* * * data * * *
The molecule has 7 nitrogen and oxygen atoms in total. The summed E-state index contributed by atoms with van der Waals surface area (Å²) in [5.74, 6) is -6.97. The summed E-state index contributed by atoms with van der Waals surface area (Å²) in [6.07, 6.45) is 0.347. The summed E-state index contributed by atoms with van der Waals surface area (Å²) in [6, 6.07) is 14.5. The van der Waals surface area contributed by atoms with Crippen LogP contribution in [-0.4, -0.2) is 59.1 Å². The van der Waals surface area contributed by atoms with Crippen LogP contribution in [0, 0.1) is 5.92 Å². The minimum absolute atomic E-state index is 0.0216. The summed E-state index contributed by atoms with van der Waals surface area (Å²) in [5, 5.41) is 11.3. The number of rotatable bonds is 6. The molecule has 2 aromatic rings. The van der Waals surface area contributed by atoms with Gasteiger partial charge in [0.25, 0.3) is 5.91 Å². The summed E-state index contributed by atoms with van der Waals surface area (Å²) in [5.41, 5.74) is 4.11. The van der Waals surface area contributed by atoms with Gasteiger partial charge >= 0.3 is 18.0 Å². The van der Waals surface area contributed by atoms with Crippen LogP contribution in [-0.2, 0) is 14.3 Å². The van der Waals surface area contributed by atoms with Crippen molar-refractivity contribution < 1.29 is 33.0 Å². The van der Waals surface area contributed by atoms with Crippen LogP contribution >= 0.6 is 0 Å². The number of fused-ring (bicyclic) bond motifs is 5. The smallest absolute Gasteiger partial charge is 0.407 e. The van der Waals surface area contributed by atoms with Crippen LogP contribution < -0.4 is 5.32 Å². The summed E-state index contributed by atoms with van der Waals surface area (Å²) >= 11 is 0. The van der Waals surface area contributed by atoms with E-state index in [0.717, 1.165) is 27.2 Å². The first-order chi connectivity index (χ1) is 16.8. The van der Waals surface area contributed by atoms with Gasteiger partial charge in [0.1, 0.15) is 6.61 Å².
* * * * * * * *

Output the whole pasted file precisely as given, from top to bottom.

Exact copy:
The molecule has 7 nitrogen and oxygen atoms in total. The summed E-state index contributed by atoms with van der Waals surface area (Å²) in [5.74, 6) is -6.97. The summed E-state index contributed by atoms with van der Waals surface area (Å²) in [6.07, 6.45) is 0.347. The summed E-state index contributed by atoms with van der Waals surface area (Å²) in [6, 6.07) is 14.5. The van der Waals surface area contributed by atoms with Crippen LogP contribution in [-0.4, -0.2) is 59.1 Å². The van der Waals surface area contributed by atoms with Crippen LogP contribution in [0, 0.1) is 5.92 Å². The minimum absolute atomic E-state index is 0.0216. The summed E-state index contributed by atoms with van der Waals surface area (Å²) in [5, 5.41) is 11.3. The number of rotatable bonds is 6. The molecule has 2 aromatic rings. The van der Waals surface area contributed by atoms with Gasteiger partial charge in [0.25, 0.3) is 5.91 Å². The summed E-state index contributed by atoms with van der Waals surface area (Å²) in [5.41, 5.74) is 4.11. The van der Waals surface area contributed by atoms with Gasteiger partial charge >= 0.3 is 18.0 Å². The van der Waals surface area contributed by atoms with Crippen LogP contribution in [-0.2, 0) is 14.3 Å². The van der Waals surface area contributed by atoms with Crippen molar-refractivity contribution < 1.29 is 33.0 Å². The van der Waals surface area contributed by atoms with Crippen LogP contribution >= 0.6 is 0 Å². The number of fused-ring (bicyclic) bond motifs is 5. The smallest absolute Gasteiger partial charge is 0.407 e. The van der Waals surface area contributed by atoms with Crippen LogP contribution < -0.4 is 5.32 Å². The summed E-state index contributed by atoms with van der Waals surface area (Å²) >= 11 is 0. The van der Waals surface area contributed by atoms with E-state index in [0.717, 1.165) is 27.2 Å². The first-order chi connectivity index (χ1) is 16.8. The van der Waals surface area contributed by atoms with Gasteiger partial charge in [0.1, 0.15) is 6.61 Å².